By Chang Qin from People’s Daily

China is facing an arduous poverty alleviation task as it aims to extricate 30 million rural residents out of poverty, said by Han Jun, a Chinese official  in a press conference held by the State Council Information Office on Monday.

As the deputy director of the office of the central agricultural work leading group,  he also pointed out that the difficulty of the tasks would go up with time, and each year the government would aim to eliminate impoverished population by over 10 million.

There is still space for improvement in accountability and implementation in poverty alleviation efforts, Han added when introducing the recent-released guideline on winning the battle against poverty by 2020 together with Ou Qingping, the deputy chief of the State Council Leading Group Office of Poverty Alleviation and Development.

He elaborated that the government needed to make more targeted measures, abandon formalism and bureaucratism, as well as punished those who had  fabricated statistics and misappropriated poverty relief funds.

“Implementation” is the highlight of the guideline, Han noted, adding that every task in the document has its correspondingly initiating and executing departments.

The guideline focuses on extremely poor regions and special impoverished groups, the toughest part of the poverty alleviation tasks, he said, further pointing out that it requires the government to offer policy support for these regions, which is another highlight of the document.

In addition, the guideline stresses that solid efforts must be made for the groundwork of poverty alleviation, calling for more accuracy in the confirmation of impoverished households and their deregistration.

According to the guideline, top-level design must be reinforced to win the tough battle against poverty in the next three years.

The document requires policy makers to focus on extremely impoverished regions and special impoverished groups, improve development conditions for impoverished regions and address the special demands of people in these areas.

Stressing the importance of improved policies and effective measures, the document requires efforts to enhance targeted alleviation measures at the level of each village, each family and each individual, and accelerate infrastructure construction in impoverished regions.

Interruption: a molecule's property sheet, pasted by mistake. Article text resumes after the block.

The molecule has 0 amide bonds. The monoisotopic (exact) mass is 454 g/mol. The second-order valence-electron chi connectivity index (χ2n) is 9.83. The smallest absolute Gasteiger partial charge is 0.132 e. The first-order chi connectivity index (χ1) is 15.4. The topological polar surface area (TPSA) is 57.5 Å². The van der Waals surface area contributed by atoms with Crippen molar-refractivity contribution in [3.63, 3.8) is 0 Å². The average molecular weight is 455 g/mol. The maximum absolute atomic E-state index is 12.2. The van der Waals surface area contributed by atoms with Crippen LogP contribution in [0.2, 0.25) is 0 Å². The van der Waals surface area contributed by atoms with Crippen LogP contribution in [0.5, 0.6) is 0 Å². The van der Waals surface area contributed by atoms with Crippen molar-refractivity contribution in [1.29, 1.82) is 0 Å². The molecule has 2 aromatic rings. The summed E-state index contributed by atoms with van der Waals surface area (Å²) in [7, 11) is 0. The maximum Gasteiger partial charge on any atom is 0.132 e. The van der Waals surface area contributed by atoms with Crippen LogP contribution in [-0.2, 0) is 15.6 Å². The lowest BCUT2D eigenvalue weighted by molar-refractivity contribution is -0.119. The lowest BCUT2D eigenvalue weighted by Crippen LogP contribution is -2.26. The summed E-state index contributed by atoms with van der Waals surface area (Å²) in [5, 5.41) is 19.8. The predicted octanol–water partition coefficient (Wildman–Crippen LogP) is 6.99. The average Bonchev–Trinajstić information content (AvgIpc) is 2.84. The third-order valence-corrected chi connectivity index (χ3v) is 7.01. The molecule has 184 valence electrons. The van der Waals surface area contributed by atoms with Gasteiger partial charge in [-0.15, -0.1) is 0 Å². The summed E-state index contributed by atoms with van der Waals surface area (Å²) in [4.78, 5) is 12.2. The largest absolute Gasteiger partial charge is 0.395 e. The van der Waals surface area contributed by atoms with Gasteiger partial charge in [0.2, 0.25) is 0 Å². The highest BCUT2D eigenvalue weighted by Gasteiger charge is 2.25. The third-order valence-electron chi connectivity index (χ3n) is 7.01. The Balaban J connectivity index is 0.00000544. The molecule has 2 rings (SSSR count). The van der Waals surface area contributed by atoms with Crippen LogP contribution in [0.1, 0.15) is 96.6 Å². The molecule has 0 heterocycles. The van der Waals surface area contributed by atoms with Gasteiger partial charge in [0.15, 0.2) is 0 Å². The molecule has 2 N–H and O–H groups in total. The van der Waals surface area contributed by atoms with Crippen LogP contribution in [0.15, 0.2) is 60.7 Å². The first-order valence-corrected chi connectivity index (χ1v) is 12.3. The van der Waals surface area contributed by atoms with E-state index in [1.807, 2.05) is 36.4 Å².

The document says that planning and coordination must be strengthened, and the government should enhance its support for multiple areas including finance, land, human resources and technology, to mobilize the whole society to conquer poverty.

“Statistics shows that most of the 30 million registered poor people are seniors, sickened, and disabled. Over 40 percent and 14 percent of them are poor-stricken because of illness and physical disabilities respectively, and seniors above the age of 65 account for more than 16 percent of the total,” said Ou.

With further implementation of poverty alleviation, the ratio of such special groups will go higher and higher, Ou noted, adding that it would take a very high cost to eliminate such extreme poverty.

Many of the poor from such groups are not able or conditioned to work, and there is also no industry to help them out. As a result, changes must be made since the development-oriented approaches will no longer suit the situation.

Against such backdrop, to tune the development-oriented policy to the combination of development and security is a clear-cut requirement raised by the guideline.

This doesn’t mean China will just provide all the poor with basic living allowances, but it will establish a comprehensive security mechanism for those who have completely or partially lost their capacity to work and are not able to shake off poverty through businesses, based on social security, social aid and social welfare systems and supported by charity and social workers, Ou highlighted.

The Communist Party of China Central Committee and the State Council, in the Decision on Winning the Fight Against Poverty issued three years ago, wrote that by 2020, the country is committed to ensuring that the impoverished rural population has stable access to adequate food and clothing, compulsory education, basic medical services and housing, and to achieving indices of major basic public services close to the national average level.

Han said that such goal is totally in line with China’s national conditions and is achievable. The country will focus more on the goal in the next three years and reach the standard in the 2015 Decision.

The stable access to compulsory education, basic medical services and housing must be correctly understood, Han pointed out, elaborating that the country should mainly offer 9-year compulsory education to children from impoverished families, rather than full-range free schooling.

The country should offer basic medical services to impoverished population, enabling them to receive timely treatment of severe and chronic diseases and lowering their medical expenses down to a reasonable level, rather than a bulk billing that applies to all diseases, explained by Han.

He added that satisfing the basic demand for living for impoverished people, does not mean to refurbish their old houses into big and luxurious ones .

To ensure a precise grasp of the standard, the guideline proposes to cancel irrelevant tasks assigned in the name of poverty alleviation which are prevalent in many departments and industries. As a result, the tasks that go beyond the demand of the 2015 Decision will all be abolished.